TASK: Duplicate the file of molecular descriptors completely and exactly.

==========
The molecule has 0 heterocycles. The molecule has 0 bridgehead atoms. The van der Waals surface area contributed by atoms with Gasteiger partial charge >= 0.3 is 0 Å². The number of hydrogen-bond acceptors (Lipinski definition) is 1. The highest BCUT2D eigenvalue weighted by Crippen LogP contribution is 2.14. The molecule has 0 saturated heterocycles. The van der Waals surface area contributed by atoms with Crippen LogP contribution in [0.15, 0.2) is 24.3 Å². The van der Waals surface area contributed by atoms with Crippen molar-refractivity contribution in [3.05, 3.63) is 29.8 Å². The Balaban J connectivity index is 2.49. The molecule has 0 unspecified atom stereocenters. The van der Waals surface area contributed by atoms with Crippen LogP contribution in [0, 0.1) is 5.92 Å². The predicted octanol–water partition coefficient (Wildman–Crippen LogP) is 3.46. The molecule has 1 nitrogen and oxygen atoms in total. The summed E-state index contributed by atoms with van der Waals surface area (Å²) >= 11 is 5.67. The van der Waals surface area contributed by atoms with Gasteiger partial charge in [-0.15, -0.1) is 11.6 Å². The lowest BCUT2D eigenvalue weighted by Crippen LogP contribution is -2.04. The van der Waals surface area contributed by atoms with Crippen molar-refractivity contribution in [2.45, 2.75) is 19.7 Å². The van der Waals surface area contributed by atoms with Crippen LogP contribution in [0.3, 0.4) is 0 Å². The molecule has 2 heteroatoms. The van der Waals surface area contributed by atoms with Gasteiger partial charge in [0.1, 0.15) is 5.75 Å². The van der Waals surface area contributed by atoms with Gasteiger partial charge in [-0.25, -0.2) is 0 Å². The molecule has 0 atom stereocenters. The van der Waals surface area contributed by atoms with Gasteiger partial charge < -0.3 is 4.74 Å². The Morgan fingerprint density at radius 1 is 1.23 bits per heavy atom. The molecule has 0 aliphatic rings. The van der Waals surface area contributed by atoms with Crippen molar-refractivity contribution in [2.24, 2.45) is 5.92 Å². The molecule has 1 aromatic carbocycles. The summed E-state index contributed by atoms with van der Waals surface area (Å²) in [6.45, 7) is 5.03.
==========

The molecule has 0 heterocycles. The molecule has 0 bridgehead atoms. The van der Waals surface area contributed by atoms with Gasteiger partial charge >= 0.3 is 0 Å². The number of hydrogen-bond acceptors (Lipinski definition) is 1. The highest BCUT2D eigenvalue weighted by Crippen LogP contribution is 2.14. The molecule has 0 saturated heterocycles. The van der Waals surface area contributed by atoms with Crippen LogP contribution in [0.15, 0.2) is 24.3 Å². The van der Waals surface area contributed by atoms with Crippen molar-refractivity contribution in [3.05, 3.63) is 29.8 Å². The Balaban J connectivity index is 2.49. The molecule has 0 unspecified atom stereocenters. The van der Waals surface area contributed by atoms with Crippen LogP contribution in [0, 0.1) is 5.92 Å². The predicted octanol–water partition coefficient (Wildman–Crippen LogP) is 3.46. The molecule has 1 nitrogen and oxygen atoms in total. The summed E-state index contributed by atoms with van der Waals surface area (Å²) >= 11 is 5.67. The van der Waals surface area contributed by atoms with Gasteiger partial charge in [-0.15, -0.1) is 11.6 Å². The lowest BCUT2D eigenvalue weighted by Crippen LogP contribution is -2.04. The van der Waals surface area contributed by atoms with Crippen molar-refractivity contribution in [2.45, 2.75) is 19.7 Å². The van der Waals surface area contributed by atoms with Crippen LogP contribution in [0.3, 0.4) is 0 Å². The molecule has 2 heteroatoms. The van der Waals surface area contributed by atoms with Gasteiger partial charge in [0.1, 0.15) is 5.75 Å². The van der Waals surface area contributed by atoms with Gasteiger partial charge in [-0.25, -0.2) is 0 Å². The molecule has 0 atom stereocenters. The van der Waals surface area contributed by atoms with Gasteiger partial charge < -0.3 is 4.74 Å². The Morgan fingerprint density at radius 1 is 1.23 bits per heavy atom. The molecule has 0 aliphatic rings. The van der Waals surface area contributed by atoms with Crippen molar-refractivity contribution in [2.24, 2.45) is 5.92 Å². The molecule has 1 aromatic carbocycles. The summed E-state index contributed by atoms with van der Waals surface area (Å²) in [6.45, 7) is 5.03.